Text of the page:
How Hope Chicago Is Boosting College Enrollment Rates

Hope Chicago is a college-access nonprofit that launched in 2022 with the goal of getting more Black and brown students from the South and West sides into college. But, it doesn’t stop there. The group also wants to send parents to college too. Reset checks in with CEO Janice Jackson to learn more about the organization’s work and hopes for the future.


Ready Or Not, Cicadas Are Coming To Chicago

Around the Chicago area, cicadas are starting to emerge, and you could see many, many more soon. Next year, the din will get even louder as 13-year and 17-year periodical cicadas come out of the ground. Reset checks in with Allen Lawrance of the Peggy Notebaert Nature Museum in Chicago to learn everything there is to know about the fascinating insects.


City Council Committee Fails To Aid Migrants During Surge

New reporting from Block Club Chicago shows that Chicago City Council’s Committee on Immigrant and Refugee Rights didn’t meet for more than a year as the city struggled with its migrant crisis. Reset checks in with Block Club’s Mick Dumke.


Best Things To Do On Chicago’s Lake, Rivers This Summer

Ready for Summertime Chi? Lake Michigan and the Chicago River are fantastic ways to enjoy your Chicago summer. Reset hears about all the reasons to appreciate our lakefront and waterways and gets some aquatic inspiration to kick off our summer. We check in Marlon Harvey, commodore at the Jackson Park Yacht Club; Alex Surmach, vice president of the board of directors at Learn Scuba Chicago; and John Quail, director of conservation at Friends of the Chicago River.


Illinois Lawmakers Go Into Overtime To Pass A Budget

Illinois lawmakers are back in the Capitol this week for an extended spring session after failing to agree on and pass a budget. For more on what the sticking points are and what else is on the agenda before the spring session wraps up, Reset gets a Springfield update from WBEZ statehouse reporter Alex Degman.


Chicago Closed 50 Public Schools In 2013. Ten Years Later, Did The City Keep Its Promises?

When 50 Chicago Public Schools were closed a decade ago, then-Mayor Rahm Emanuel and district leaders promised students would be better off and that the buildings would be transformed into community assets. A new WBEZ and Chicago Sun-Times series takes a closer look at those promises and the long-term consequences on the city’s district, neighborhoods and families. Reset learns more from the team behind the series: Kate Grossman, WBEZ senior editor for education; Sarah Karp, WBEZ education reporter; Lauren FitzPatrick, Chicago Sun-Times investigative reporter; and Nader Issa, Chicago Sun-Times education reporter.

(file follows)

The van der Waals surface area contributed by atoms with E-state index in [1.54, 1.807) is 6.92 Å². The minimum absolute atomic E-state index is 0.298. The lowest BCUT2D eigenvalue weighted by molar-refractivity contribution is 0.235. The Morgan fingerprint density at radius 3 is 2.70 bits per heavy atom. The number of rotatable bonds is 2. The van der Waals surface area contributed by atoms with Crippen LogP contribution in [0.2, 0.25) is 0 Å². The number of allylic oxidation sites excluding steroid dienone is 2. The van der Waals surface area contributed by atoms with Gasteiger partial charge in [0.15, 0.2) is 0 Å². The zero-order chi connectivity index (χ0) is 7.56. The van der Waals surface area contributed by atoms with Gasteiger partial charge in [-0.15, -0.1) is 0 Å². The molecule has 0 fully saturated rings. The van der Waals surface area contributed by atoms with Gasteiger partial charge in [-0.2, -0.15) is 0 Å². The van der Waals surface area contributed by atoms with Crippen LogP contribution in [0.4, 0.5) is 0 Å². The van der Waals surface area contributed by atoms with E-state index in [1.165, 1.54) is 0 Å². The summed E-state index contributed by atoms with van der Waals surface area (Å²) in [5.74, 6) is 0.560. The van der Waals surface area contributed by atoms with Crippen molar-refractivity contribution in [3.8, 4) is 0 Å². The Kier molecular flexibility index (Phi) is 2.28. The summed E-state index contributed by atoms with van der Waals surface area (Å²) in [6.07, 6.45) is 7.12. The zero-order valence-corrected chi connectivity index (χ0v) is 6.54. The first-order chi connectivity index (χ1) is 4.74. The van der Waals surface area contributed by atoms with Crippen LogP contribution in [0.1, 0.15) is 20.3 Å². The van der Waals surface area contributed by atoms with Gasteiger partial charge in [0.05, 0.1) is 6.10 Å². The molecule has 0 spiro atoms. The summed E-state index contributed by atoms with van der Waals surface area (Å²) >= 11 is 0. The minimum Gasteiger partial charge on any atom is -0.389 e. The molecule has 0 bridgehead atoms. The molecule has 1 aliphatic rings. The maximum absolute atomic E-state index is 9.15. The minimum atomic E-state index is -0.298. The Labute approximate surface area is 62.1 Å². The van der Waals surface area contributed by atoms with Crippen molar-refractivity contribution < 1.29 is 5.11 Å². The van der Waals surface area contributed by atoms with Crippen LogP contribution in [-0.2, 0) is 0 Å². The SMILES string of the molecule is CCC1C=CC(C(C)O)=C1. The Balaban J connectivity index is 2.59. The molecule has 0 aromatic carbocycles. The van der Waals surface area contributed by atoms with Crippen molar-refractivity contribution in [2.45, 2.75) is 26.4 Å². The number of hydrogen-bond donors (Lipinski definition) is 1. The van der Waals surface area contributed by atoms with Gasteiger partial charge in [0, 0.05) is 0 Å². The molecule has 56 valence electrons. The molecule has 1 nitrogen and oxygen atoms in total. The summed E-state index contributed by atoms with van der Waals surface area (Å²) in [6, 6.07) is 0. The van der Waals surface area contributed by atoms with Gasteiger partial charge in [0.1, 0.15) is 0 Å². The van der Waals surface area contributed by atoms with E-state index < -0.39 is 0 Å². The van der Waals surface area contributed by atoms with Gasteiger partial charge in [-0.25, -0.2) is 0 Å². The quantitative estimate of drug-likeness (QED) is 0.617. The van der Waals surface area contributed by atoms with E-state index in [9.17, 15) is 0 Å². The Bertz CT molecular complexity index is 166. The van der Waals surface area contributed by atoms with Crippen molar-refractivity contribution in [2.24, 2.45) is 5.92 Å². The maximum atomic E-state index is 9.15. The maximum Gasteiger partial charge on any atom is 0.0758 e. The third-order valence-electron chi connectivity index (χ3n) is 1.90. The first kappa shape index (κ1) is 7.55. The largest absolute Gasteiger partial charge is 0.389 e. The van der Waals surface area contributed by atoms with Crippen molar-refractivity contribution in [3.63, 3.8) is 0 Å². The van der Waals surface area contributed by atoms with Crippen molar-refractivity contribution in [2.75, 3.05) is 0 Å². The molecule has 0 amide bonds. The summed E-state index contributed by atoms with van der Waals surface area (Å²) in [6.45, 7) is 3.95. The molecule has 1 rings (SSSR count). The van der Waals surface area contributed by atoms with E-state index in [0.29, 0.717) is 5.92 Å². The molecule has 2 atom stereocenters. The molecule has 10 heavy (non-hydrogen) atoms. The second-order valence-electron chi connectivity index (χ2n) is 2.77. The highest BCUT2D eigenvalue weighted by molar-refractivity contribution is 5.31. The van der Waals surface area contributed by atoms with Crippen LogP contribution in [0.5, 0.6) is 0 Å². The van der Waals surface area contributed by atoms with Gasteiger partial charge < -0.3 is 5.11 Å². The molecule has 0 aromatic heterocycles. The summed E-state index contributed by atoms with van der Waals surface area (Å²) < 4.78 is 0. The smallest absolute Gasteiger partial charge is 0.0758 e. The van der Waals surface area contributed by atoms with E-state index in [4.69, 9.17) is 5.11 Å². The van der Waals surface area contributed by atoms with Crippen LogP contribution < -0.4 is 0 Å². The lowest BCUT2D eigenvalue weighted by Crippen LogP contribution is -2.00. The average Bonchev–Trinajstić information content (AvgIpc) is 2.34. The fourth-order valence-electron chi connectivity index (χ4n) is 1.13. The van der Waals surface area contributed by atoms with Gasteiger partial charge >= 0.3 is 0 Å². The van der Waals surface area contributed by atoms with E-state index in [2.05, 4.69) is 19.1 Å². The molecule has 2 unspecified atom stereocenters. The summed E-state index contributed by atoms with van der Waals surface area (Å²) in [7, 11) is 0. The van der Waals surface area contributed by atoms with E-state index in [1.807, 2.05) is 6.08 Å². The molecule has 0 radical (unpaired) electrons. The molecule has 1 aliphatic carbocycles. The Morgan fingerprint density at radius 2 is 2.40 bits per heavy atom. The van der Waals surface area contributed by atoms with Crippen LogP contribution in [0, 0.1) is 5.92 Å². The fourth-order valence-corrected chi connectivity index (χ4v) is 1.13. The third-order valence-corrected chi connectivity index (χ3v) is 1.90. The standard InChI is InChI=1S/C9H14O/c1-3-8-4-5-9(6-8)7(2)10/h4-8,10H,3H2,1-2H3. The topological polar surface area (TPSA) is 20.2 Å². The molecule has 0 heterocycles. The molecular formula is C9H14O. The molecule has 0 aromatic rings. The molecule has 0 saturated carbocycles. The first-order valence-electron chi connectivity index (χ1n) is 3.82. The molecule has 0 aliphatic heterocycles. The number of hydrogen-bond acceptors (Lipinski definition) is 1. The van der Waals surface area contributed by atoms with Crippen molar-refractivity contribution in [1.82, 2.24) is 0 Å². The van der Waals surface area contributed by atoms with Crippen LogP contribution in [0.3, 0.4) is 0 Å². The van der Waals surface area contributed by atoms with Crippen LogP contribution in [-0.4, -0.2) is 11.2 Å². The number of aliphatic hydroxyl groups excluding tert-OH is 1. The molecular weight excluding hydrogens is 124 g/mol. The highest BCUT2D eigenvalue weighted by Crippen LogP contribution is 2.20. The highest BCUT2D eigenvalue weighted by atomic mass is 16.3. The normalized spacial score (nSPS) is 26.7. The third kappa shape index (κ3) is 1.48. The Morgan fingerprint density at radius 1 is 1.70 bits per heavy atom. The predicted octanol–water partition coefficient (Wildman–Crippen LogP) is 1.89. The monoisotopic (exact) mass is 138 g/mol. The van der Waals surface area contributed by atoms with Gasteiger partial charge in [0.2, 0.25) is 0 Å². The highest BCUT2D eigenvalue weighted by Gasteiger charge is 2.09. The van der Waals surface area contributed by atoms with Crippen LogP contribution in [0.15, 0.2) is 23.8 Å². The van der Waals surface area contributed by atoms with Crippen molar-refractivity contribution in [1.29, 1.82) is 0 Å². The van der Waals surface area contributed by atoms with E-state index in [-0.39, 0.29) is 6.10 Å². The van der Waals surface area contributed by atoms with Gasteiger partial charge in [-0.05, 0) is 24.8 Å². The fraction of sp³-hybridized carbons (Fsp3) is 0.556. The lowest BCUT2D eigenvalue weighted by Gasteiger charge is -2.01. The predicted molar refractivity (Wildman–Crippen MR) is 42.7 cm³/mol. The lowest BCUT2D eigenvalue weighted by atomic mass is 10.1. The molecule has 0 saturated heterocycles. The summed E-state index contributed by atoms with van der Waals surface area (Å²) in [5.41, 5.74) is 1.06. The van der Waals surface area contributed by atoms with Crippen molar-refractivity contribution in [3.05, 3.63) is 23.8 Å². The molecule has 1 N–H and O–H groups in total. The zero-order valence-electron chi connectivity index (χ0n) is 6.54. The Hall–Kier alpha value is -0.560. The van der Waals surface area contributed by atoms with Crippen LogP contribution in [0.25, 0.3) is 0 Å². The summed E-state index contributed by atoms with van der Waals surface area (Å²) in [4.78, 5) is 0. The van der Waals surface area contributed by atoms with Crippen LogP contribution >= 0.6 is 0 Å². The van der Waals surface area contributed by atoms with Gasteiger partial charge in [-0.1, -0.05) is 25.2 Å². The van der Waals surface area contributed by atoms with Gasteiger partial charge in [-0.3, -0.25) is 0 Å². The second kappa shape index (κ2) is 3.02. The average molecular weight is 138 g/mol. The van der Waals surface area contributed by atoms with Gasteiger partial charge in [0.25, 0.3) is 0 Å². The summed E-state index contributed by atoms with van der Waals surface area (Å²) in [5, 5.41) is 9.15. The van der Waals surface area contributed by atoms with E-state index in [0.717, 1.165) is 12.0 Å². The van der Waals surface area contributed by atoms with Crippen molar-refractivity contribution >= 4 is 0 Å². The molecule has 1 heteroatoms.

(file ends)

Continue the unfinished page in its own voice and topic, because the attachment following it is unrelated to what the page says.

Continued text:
How The Johnson Administration Can Prioritize The Arts

Chicago is home to a rich arts scene, but advocates say more can be done to support arts education, expand access to the arts and recognize that the arts can be a powerful economic engine for the city. Reset talks to Leslé Honoré, poet and CEO of Urban Gateways, Monica Trinidad, co-founder of For the People Artists Collective, Abby Pucker, founder of GERTIE, a Chicago arts wayfinding platform, about the ways the Johnson administration could lean into the arts. The trio are co-chairs of Johnson’s transition subcommittee on arts and culture.


A Guide To Chicago’s Summer Farmers Markets

WBEZ is out with a new guide to 80 markets you can find in Chicago and the suburbs this summer, just in time for farmers market season. Reset learns more about where to find fresh produce, flowers and other extras at markets in the region with Julia Binswanger, WBEZ audio producer and curator, Veah Larde, market manager at Austin Town Hall City Market, and Liz Abunaw, founder and owner of Forty Acres Fresh Market.


WBEZ’s Weekly News Recap: May, 19, 2023

Brandon Johnson is inaugurated as Chicago’s new Mayor. Illinois lawmakers work to wrap up their spring session. Reset breaks down those stories and more with Alice Yin, politics reporter for the Chicago Tribune, Christian Farr, NBC-5 Chicago reporter, Angela Rozas O'Toole, WBEZ Politics & Government editor.


How Asian Americans Are Making Their Mark On Chicago’s Music Scene

It’s AAPI Heritage Month. Reset invited three Asian American artists in Chicago’s thriving music scene to talk about the AAPI’s community’s contribution to the arts. Sen Morimoto, Yna Pineda, and Stuti Sharma share their fave AAPI musicians in Chicago, discuss resources the city may be lacking and talk through how their heritage influences their craft.


First 12 Weeks: The Unique Challenges Of LGBTQ+ Parents

A new WBEZ project called First 12 Weeks chronicles the journeys of three new mothers. From isolation to breastfeeding to expectations, these mothers faced a lot in just the first few weeks postpartum. But, they also persevered through. In the final installment of the series, Reset discusses the challenges new LGBTQ+ parents face with Elly Fishman, reporter and WBEZ contributor and Dr. Liz Glassgow, executive director of Innovations to Improve Maternal Outcomes in Illinois and medical director of the UI Health Two-Generation Clinic